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My question is, what is the best way to handle non-visible pages?

$('.results').slice('//hidden pages').hide();
$('.results').slice('//current page').show();

while ($row = mysql_fetch_assoc($query)) {
   echo '<span class="results">' . $row['items'] . "</span><br/>";

Currently I use $.hide() which works just fine -- until the query returns thousands of rows of data (about 9000 to be precise.) If a query has too many results it seems to lag/crash firefox. Is hide/show the wrong way to go about this? I've been looking at Jquery $.detach but am not sure if that would even solve this issue.

Is this something that should be handled in PHP instead?

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How do you identify the hidden pages? –  Zuul May 17 '12 at 0:31
Like this Zuul: $('.row').slice(0, page * per_page - per_page).hide(); –  Norse May 17 '12 at 0:32

3 Answers 3

up vote 1 down vote accepted

The main reason it is slow is due to the fact you are operating on 9000 x n DOM elements.

One way to avoid that is to store the result in a javascript array, and only render items in current page.

This is doable, but somewhat tedious with jQuery, and would be much easier to do with the help of some other javascript libraries like knockout.

Here is a sample implementation using knockout: http://jsfiddle.net/6bgCX/7/

Edit: added sample code

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This is great. I'll look into knockout. Thanks. –  Norse May 17 '12 at 1:38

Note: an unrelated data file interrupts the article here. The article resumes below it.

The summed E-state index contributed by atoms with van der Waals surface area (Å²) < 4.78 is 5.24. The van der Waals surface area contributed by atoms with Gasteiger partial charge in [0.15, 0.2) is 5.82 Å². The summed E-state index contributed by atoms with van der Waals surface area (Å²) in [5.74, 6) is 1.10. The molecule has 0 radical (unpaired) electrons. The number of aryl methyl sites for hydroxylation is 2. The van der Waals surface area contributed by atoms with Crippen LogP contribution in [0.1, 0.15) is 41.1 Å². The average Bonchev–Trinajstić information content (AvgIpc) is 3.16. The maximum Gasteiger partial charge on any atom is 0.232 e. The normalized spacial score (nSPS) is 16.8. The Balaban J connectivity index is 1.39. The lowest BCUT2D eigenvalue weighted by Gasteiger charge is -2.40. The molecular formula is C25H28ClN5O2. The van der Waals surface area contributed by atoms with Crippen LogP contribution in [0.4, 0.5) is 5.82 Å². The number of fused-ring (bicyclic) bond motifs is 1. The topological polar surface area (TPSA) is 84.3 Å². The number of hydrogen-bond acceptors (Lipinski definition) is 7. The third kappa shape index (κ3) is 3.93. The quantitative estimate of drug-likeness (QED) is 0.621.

Client side can only handle so much. If you want to see an example, try to handle 10,000,000 bytes of the letter a (not suggested to actually run this):

    var a = "a";
    var z = 100000000;
    for (var i = 0; i < z; i++) {
        a += "a";

Usually what is done with pagination is that the current page is loaded on demand. Pages which are not in play are then released.

I would suggest attaching an ajax event to the navigation of the pages:

<div id="myTag"></div>
<div class="PageNumbers" data-page-number="1">1</div>
<script type="text/javascript">
              $(".PageNumbers").click(function () {
                    url: "/Page/",
                    type: 'GET',
                    data: { page: $(this).attr("data-page-number")},
                    success: function (result) {

Moreover, the largest part of the page which would be desired for retention would be the images. Storing them as they are encountered in an array can greatly reduce the reloading of "discovered" content.

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Why don't you load the values dynamically using AJAX? I think that the approach that you chose is consuming too much memory, because it is generating too many nodes in the DOM, making Firefox crash.

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Well, this is exactly the reason I decided to handle paging with JQuery instead of PHP. The benefit of not running a query each time a new page is loaded. But if this is the best solution I'll go this route. –  Norse May 17 '12 at 0:30
I understand your point, but I think that using AJAX is the best approach, because you will save bandwidth and the load process will be very fast as you are just dealing with text that can be gziped by your server. –  davidbuzatto May 17 '12 at 0:34

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